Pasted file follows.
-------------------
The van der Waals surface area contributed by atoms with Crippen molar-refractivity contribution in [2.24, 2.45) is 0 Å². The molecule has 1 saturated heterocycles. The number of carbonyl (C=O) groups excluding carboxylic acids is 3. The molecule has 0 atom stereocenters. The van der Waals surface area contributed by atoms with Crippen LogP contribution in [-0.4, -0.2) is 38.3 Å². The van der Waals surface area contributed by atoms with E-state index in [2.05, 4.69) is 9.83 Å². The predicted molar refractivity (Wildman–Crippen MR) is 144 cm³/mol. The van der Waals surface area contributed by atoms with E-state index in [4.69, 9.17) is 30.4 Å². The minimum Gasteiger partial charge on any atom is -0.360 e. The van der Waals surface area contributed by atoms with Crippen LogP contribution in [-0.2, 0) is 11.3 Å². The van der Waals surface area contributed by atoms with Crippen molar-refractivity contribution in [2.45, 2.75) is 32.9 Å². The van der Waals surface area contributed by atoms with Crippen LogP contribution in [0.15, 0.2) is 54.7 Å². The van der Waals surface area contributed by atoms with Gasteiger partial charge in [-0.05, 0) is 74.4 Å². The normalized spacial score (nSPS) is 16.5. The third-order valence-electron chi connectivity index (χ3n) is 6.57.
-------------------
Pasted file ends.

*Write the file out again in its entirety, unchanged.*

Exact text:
The van der Waals surface area contributed by atoms with Crippen molar-refractivity contribution in [2.24, 2.45) is 0 Å². The molecule has 1 saturated heterocycles. The number of carbonyl (C=O) groups excluding carboxylic acids is 3. The molecule has 0 atom stereocenters. The van der Waals surface area contributed by atoms with Crippen LogP contribution in [-0.4, -0.2) is 38.3 Å². The van der Waals surface area contributed by atoms with E-state index in [2.05, 4.69) is 9.83 Å². The predicted molar refractivity (Wildman–Crippen MR) is 144 cm³/mol. The van der Waals surface area contributed by atoms with E-state index in [4.69, 9.17) is 30.4 Å². The minimum Gasteiger partial charge on any atom is -0.360 e. The van der Waals surface area contributed by atoms with Crippen LogP contribution in [-0.2, 0) is 11.3 Å². The van der Waals surface area contributed by atoms with Crippen molar-refractivity contribution in [2.45, 2.75) is 32.9 Å². The van der Waals surface area contributed by atoms with Crippen LogP contribution in [0.15, 0.2) is 54.7 Å². The van der Waals surface area contributed by atoms with Gasteiger partial charge in [-0.05, 0) is 74.4 Å². The normalized spacial score (nSPS) is 16.5. The third-order valence-electron chi connectivity index (χ3n) is 6.57.